A team of nine will be travelling from Sheffield to Australia in May to share their work with alcohol researchers from across the world.

The KBS Symposium takes place in Fremantle from 27-31 May 2024, and will give the SARG team a valuable opportunity to talk about their current research into areas such as the public health impacts of alcohol-free and low-alcohol drinks, how changes to alcohol taxation policies affect consumer spending, and perceptions of drinking behaviours among first-year university students.

Presentations from the group will include:

  • Colin Angus on ‘Estimating the differential exposure of household groups to alcohol duty reforms in Great Britain’
  • Lucy Burke on ‘Does why we drink matter? Investigating associations between drinking motives and no- and low- alcohol consumption in Great Britain.’
  • Laura Fenton on ”It was nice to feel like I was joining in’: Investigating British women’s experiences with no- and low- alcohol in pregnancy through the lens of theories of practice’
  • Shangshang Gu on ‘Social approval and university student drinking: evidence from the Sheffield Alcohol and Network Dynamics (SAND) Study’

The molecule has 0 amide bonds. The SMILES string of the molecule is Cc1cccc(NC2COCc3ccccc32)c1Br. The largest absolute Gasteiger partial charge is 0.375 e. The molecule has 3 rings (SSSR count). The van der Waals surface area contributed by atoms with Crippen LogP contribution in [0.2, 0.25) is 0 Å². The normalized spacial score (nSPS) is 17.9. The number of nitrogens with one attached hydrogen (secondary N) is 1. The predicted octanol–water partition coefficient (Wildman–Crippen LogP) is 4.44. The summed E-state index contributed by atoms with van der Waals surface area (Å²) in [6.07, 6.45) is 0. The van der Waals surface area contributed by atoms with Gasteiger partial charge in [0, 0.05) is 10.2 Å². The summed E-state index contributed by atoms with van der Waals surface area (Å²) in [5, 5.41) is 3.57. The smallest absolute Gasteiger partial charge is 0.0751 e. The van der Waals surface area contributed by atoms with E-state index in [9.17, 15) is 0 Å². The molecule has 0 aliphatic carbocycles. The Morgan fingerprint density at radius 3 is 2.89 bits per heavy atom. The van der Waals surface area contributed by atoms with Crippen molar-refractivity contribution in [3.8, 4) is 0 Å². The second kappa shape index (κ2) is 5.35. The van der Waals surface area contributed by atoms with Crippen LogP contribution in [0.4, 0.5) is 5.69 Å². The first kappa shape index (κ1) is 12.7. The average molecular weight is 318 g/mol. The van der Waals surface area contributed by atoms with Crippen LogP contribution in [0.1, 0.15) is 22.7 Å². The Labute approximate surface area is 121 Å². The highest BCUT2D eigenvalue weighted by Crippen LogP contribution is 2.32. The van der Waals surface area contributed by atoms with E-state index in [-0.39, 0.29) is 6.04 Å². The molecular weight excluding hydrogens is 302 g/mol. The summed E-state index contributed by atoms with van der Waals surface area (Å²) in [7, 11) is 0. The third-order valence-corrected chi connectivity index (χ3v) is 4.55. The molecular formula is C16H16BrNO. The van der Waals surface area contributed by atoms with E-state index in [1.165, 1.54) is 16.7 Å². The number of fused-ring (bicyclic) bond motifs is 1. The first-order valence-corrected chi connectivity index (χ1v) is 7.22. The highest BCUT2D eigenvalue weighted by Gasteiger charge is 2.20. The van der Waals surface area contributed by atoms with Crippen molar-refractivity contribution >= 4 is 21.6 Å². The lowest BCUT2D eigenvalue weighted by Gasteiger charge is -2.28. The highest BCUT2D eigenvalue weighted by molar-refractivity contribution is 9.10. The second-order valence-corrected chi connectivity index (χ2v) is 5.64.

• Maria Hanini on ‘Modelling the impact of increasing availability of no- and low- alcohol drinks on alcohol consumption, health and health inequalities: a protocol’
  • John Holmes on ‘Are increasing sales of alcohol-free and non-alcoholic drinks associated with declines in alcohol sales? A time series analysis’
  • Inge Kersbergen on ‘The use of alcohol-free and low-alcohol drinks in attempts to reduce or stop drinking’
  • Aisha Moolla on ‘How do sales of alcohol and alcohol-free and low-alcohol drinks change during January? A time series analysis’

The team will also have the opportunity to participate in workshops and discussions on a broad range of topics including policy, licensing, treatment, youth drinking, marketing, abstention and drinking practices, among others. 

About the KBS Symposium

The 2024 event is hosted by Curtin University’s National Drug Research Institute and is the 49th Annual Alcohol Epidemiology Symposium of the Kettil Bruun Society (KBS). The principal aims of the Society are to investigate social, epidemiological and cross-cultural research on alcohol use, to promote the exchange of scientific knowledge and experiences among researchers from various disciplines and to encourage international collaboration. 

The Symposium provides a forum where researchers involved in studies on alcohol can exchange ideas about their ongoing research. This includes studies of the determinants and consequences of drinking, drinking cultures and patterns as well as social and institutional responses to drinking related harms, prevention and care. Researchers come from a variety of disciplines, such as psychology, sociology, criminology, economics, history, and other sciences.